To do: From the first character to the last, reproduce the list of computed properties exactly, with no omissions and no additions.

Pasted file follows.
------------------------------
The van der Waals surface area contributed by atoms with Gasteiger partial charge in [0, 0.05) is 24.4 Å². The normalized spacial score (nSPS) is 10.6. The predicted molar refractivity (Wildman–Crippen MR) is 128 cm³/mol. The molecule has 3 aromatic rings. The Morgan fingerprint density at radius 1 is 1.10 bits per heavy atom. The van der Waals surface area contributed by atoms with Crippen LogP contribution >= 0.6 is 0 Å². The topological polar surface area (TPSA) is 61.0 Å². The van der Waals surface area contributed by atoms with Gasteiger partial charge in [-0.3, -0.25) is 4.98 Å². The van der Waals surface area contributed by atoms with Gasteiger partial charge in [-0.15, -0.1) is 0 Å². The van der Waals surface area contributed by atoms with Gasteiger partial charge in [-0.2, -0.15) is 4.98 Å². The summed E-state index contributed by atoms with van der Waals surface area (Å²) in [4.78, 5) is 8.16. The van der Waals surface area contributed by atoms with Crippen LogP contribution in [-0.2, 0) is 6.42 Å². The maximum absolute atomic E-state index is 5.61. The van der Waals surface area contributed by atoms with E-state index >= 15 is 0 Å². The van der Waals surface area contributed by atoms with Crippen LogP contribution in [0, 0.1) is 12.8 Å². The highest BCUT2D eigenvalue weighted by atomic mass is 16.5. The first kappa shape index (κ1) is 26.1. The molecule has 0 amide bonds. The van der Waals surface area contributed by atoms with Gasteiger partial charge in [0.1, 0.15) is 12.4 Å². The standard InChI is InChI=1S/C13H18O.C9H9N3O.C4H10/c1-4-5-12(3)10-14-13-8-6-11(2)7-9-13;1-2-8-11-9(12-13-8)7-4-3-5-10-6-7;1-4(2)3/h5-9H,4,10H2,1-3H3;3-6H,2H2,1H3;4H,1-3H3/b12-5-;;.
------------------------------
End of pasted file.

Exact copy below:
The van der Waals surface area contributed by atoms with Gasteiger partial charge in [0, 0.05) is 24.4 Å². The normalized spacial score (nSPS) is 10.6. The predicted molar refractivity (Wildman–Crippen MR) is 128 cm³/mol. The molecule has 3 aromatic rings. The Morgan fingerprint density at radius 1 is 1.10 bits per heavy atom. The van der Waals surface area contributed by atoms with Crippen LogP contribution >= 0.6 is 0 Å². The topological polar surface area (TPSA) is 61.0 Å². The van der Waals surface area contributed by atoms with Gasteiger partial charge in [-0.3, -0.25) is 4.98 Å². The van der Waals surface area contributed by atoms with Gasteiger partial charge in [-0.15, -0.1) is 0 Å². The van der Waals surface area contributed by atoms with Gasteiger partial charge in [-0.2, -0.15) is 4.98 Å². The summed E-state index contributed by atoms with van der Waals surface area (Å²) in [4.78, 5) is 8.16. The van der Waals surface area contributed by atoms with Crippen LogP contribution in [-0.2, 0) is 6.42 Å². The maximum absolute atomic E-state index is 5.61. The van der Waals surface area contributed by atoms with E-state index >= 15 is 0 Å². The van der Waals surface area contributed by atoms with Crippen LogP contribution in [0, 0.1) is 12.8 Å². The highest BCUT2D eigenvalue weighted by atomic mass is 16.5. The first kappa shape index (κ1) is 26.1. The molecule has 0 amide bonds. The van der Waals surface area contributed by atoms with Gasteiger partial charge in [0.1, 0.15) is 12.4 Å². The standard InChI is InChI=1S/C13H18O.C9H9N3O.C4H10/c1-4-5-12(3)10-14-13-8-6-11(2)7-9-13;1-2-8-11-9(12-13-8)7-4-3-5-10-6-7;1-4(2)3/h5-9H,4,10H2,1-3H3;3-6H,2H2,1H3;4H,1-3H3/b12-5-;;.